Notice pay, also known as pay in lieu of notice, is money you pay an employee who is being let go. Rather than giving him two weeks' notice of dismissal or layoff, you simply pay him for two weeks and let him leave. Of course, if you are required to give employees more than two weeks' notice, the amount of notice pay will be more than two weeks' compensation. Calculating notice pay is a matter of simple arithmetic.
Divide the annual salary by 52.
Multiply the resulting figure by the requisite number of weeks. For example an employee who earns $52,000 per year and is entitled to two weeks' notice pay should receive $2,000. Consider $52,000 / 52 = $1,000. $1,000 X 2 = $2,000.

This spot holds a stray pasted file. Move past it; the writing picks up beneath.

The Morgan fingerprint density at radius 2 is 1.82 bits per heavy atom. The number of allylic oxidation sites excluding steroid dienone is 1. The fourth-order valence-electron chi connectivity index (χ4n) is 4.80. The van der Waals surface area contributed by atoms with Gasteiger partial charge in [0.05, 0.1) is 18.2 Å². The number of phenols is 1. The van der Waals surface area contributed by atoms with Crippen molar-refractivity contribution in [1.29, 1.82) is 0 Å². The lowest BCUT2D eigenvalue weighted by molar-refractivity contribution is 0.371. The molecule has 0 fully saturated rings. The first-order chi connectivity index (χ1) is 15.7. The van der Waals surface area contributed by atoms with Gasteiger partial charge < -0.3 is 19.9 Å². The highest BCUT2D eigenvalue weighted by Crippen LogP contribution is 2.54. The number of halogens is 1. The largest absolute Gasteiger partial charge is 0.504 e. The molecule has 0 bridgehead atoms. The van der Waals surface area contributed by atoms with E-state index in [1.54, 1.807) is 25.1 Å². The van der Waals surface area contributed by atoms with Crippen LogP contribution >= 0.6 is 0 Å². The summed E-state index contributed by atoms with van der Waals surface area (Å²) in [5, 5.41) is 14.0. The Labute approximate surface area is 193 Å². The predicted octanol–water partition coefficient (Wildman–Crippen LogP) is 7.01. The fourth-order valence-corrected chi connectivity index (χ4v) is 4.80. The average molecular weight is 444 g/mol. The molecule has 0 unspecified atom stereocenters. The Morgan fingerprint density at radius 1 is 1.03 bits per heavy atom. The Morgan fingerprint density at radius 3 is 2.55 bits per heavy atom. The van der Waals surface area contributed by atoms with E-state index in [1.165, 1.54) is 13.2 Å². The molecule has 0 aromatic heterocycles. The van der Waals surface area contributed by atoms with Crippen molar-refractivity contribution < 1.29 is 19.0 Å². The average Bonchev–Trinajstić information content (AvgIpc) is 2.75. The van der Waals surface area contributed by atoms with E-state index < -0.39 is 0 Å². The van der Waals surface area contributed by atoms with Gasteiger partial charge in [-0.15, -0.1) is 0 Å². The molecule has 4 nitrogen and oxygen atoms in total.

Divide monthly salary figure by 30, and multiply the result by the requisite number of days. If your employee is paid by the month, rather than by the year, the calculation comes down to days rather than weeks. For example, you have an employee who earns $3,000 per month and is entitled to two weeks' notice. Divide $3,000 by 30 to get $100 per day. Then, expressing the number of weeks in terms of days, multiply $100/day by 14 days. The employee should receive $1,400 in notice pay.
D. Laverne O'Neal, an Ivy League graduate, published her first article in 1997. A former theater, dance and music critic for such publications as the "Oakland Tribune" and Gannett Newspapers, she started her Web-writing career during the dot-com heyday. O'Neal also translates and edits French and Spanish. Her strongest interests are the performing arts, design, food, health, personal finance and personal growth.